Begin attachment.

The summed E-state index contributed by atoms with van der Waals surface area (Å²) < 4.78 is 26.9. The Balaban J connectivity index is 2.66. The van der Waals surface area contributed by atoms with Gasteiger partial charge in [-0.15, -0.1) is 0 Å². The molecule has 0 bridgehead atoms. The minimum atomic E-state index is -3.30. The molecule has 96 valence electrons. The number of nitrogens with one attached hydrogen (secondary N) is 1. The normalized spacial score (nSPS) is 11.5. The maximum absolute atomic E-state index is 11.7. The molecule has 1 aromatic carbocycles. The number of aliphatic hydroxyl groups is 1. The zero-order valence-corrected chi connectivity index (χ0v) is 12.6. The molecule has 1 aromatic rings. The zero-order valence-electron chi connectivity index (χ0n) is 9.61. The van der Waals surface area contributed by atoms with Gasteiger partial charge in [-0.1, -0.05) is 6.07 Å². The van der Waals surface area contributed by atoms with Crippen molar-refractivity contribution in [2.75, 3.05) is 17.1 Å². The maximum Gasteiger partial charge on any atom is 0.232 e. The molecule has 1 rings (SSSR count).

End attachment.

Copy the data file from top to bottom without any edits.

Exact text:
The summed E-state index contributed by atoms with van der Waals surface area (Å²) < 4.78 is 26.9. The Balaban J connectivity index is 2.66. The van der Waals surface area contributed by atoms with Gasteiger partial charge in [-0.15, -0.1) is 0 Å². The molecule has 0 bridgehead atoms. The minimum atomic E-state index is -3.30. The molecule has 96 valence electrons. The number of nitrogens with one attached hydrogen (secondary N) is 1. The normalized spacial score (nSPS) is 11.5. The maximum absolute atomic E-state index is 11.7. The molecule has 1 aromatic carbocycles. The number of aliphatic hydroxyl groups is 1. The zero-order valence-corrected chi connectivity index (χ0v) is 12.6. The molecule has 1 aromatic rings. The zero-order valence-electron chi connectivity index (χ0n) is 9.61. The van der Waals surface area contributed by atoms with Gasteiger partial charge in [-0.1, -0.05) is 6.07 Å². The van der Waals surface area contributed by atoms with Crippen molar-refractivity contribution in [2.75, 3.05) is 17.1 Å². The maximum Gasteiger partial charge on any atom is 0.232 e. The molecule has 1 rings (SSSR count).